Reason 4 was: Once set up, the system runs with minimal supervision.
Once your intermittent mist system is properly installed, the only thing left is to set the program you want it to follow. Once set, the system will follow that program with little to no intervention.
Depending on the type of misting system you decide on depends on how much supervising will be needed. Mist systems that use two mechanical timers (one 24 hour, and one interval timer) require a little more supervision than a misting system that uses a digital mist timer.
Mechanically operated misting systems have many more components and moving parts than the newer digital ones. Below is a list of components needed for each type of system.
Mechanical misting system
- 24 hour timer
- interval timer
- 24 volt transformer
- water piping
- misting nozzles
- assorted wire (for high and low voltage)
Digital misting system
- digital timer
- water piping
- misting nozzles
- length of wire (low voltage)
The new digital misting timers replace the 24 hour and interval timer as well as the transformer. Along with replacing these components, the entire digital misting timer takes up much less space. Two mechanical timers along with the transformer will take up an area about 12 inches by 18 inches, where the digital timer will take up an area 4 inches by 8 inches and include both timers and transformer.
Two other features of the digital misting timer worth mentioning are the ability to use the timer to control 6 entirely different misting beds separately and the battery backup.
Mechanical misting systems generally control only one misting bed (or “zone”) with only one program. Every cutting in the bed (“zone”) gets the same amount of mist. Digital timers increase the number of beds (“zones”) you can mist by five times as mechanical systems. They accomplish this by being able to have 6 entirely different programs, one for each “zone”. Each zone operates independently of each other.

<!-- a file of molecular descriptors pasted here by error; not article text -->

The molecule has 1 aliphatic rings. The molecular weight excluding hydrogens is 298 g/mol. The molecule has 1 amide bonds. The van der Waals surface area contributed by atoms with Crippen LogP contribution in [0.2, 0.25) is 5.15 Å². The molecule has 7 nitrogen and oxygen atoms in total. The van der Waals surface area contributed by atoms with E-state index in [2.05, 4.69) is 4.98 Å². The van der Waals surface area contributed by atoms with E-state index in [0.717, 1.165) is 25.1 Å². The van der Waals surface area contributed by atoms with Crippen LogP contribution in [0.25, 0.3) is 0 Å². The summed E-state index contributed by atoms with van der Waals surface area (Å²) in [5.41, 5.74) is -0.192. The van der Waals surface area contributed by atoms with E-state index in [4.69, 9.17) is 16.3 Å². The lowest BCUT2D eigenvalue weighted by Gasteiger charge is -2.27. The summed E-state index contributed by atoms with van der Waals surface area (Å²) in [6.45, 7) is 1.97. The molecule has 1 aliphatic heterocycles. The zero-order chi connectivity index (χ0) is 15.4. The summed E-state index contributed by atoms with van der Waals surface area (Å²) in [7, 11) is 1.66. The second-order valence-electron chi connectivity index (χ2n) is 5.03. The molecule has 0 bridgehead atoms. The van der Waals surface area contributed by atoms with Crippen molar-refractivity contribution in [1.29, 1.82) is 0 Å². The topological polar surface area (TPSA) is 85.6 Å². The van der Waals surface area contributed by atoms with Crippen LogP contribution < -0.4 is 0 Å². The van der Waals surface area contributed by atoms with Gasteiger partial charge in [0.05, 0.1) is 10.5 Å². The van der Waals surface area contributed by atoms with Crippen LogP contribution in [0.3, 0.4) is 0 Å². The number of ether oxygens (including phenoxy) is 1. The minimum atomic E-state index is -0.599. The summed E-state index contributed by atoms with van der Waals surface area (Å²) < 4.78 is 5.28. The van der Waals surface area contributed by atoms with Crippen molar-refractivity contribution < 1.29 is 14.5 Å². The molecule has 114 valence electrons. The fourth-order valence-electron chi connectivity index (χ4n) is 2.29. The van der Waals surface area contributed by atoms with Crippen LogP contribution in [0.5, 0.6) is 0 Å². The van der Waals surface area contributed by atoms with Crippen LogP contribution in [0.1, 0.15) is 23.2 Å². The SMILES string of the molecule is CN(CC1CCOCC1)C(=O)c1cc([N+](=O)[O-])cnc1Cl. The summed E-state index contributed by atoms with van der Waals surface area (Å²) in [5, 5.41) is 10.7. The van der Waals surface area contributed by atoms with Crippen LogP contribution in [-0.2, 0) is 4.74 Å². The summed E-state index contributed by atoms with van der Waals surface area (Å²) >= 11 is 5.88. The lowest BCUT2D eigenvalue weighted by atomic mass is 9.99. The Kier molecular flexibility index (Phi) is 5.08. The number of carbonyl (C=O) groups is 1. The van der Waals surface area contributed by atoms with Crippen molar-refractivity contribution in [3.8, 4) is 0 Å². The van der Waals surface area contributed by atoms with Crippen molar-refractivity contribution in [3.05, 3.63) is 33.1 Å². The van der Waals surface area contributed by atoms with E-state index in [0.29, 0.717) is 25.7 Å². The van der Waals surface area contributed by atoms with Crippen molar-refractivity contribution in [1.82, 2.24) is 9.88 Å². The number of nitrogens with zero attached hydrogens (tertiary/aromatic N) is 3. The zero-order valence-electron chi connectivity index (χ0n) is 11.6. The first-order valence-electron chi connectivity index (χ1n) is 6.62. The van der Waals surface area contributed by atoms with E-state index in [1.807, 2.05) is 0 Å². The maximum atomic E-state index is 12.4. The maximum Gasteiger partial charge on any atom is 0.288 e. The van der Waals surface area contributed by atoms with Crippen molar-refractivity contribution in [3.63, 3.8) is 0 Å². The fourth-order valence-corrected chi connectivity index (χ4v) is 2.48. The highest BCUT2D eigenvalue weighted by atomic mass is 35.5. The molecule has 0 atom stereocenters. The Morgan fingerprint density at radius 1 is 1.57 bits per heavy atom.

The battery backup is by far the best feature of the digitally controlled misting system. In the event of a power failure, the battery will retain the program that was set. Once power is restored, the timer automatically knows whether it needs to mist according to the program, or whether it needs to wait until the next day. In the event of a power failure with mechanically controlled misting systems, YOU have to physically adjust the 24 hour timer to get the system running again. If you are unaware that the power had gone out for a number of hours, the mechanical systems program will be off by the same number of hours. Your cuttings could receive mist during the evening hours which may lead to stress, or receive no mist at all during the hottest hours of the day which would surely kill them.
Intermittent misting systems that use digital timers require only minimal supervision to ensure the system is operating correctly, there are no broken pipes or leaks, and to ensure the cuttings are getting the correct amount of mist. This can usually be accomplished in a few minutes time, then you can walk away knowing the system is taking care of everything all by itself.
Dwayne Haskell owns and operates Mistkits.com where complete misting kits, individual components, and advice can be found. After building his own misting system for his nursery, he realized he could design and build systems for small nurseries or home gardeners who are interested in starting their own plants from cuttings.
He has written an E-book titled Build an Arbor in Just One Weekend, and another on gardening, landscaping and plant propagation tips. He also enjoys teaching others how to grow their own landscape plants and owns and moderates the Mistkits blog, where you can find more articles, polls, and quizzes on landscape and gardening related topics.
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